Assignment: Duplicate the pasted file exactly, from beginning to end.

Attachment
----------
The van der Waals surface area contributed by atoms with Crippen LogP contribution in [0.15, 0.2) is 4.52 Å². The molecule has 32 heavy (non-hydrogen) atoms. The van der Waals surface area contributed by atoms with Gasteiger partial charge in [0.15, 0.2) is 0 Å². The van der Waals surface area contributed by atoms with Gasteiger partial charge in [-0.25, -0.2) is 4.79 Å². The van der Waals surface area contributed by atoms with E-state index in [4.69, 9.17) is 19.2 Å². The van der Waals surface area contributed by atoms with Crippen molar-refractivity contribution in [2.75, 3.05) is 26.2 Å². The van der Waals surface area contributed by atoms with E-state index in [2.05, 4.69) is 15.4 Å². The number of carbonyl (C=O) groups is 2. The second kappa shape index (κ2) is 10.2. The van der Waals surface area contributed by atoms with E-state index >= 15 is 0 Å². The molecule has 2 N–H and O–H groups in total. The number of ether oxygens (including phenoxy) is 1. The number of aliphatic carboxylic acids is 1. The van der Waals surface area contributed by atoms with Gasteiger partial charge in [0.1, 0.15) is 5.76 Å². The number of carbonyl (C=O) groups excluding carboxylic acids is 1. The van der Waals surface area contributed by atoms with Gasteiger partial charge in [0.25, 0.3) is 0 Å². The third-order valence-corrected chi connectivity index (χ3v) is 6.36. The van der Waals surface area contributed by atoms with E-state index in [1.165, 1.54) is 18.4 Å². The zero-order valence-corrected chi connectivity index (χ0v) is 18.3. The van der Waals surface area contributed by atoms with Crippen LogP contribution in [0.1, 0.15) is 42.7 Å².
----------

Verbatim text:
The van der Waals surface area contributed by atoms with Crippen LogP contribution in [0.15, 0.2) is 4.52 Å². The molecule has 32 heavy (non-hydrogen) atoms. The van der Waals surface area contributed by atoms with Gasteiger partial charge in [0.15, 0.2) is 0 Å². The van der Waals surface area contributed by atoms with Gasteiger partial charge in [-0.25, -0.2) is 4.79 Å². The van der Waals surface area contributed by atoms with E-state index in [4.69, 9.17) is 19.2 Å². The van der Waals surface area contributed by atoms with Crippen molar-refractivity contribution in [2.75, 3.05) is 26.2 Å². The van der Waals surface area contributed by atoms with E-state index in [2.05, 4.69) is 15.4 Å². The number of carbonyl (C=O) groups is 2. The second kappa shape index (κ2) is 10.2. The van der Waals surface area contributed by atoms with E-state index >= 15 is 0 Å². The molecule has 2 N–H and O–H groups in total. The number of ether oxygens (including phenoxy) is 1. The number of aliphatic carboxylic acids is 1. The van der Waals surface area contributed by atoms with Gasteiger partial charge in [0.1, 0.15) is 5.76 Å². The number of carbonyl (C=O) groups excluding carboxylic acids is 1. The van der Waals surface area contributed by atoms with Gasteiger partial charge in [0.25, 0.3) is 0 Å². The third-order valence-corrected chi connectivity index (χ3v) is 6.36. The van der Waals surface area contributed by atoms with E-state index in [1.165, 1.54) is 18.4 Å². The zero-order valence-corrected chi connectivity index (χ0v) is 18.3. The van der Waals surface area contributed by atoms with Crippen LogP contribution in [0.1, 0.15) is 42.7 Å².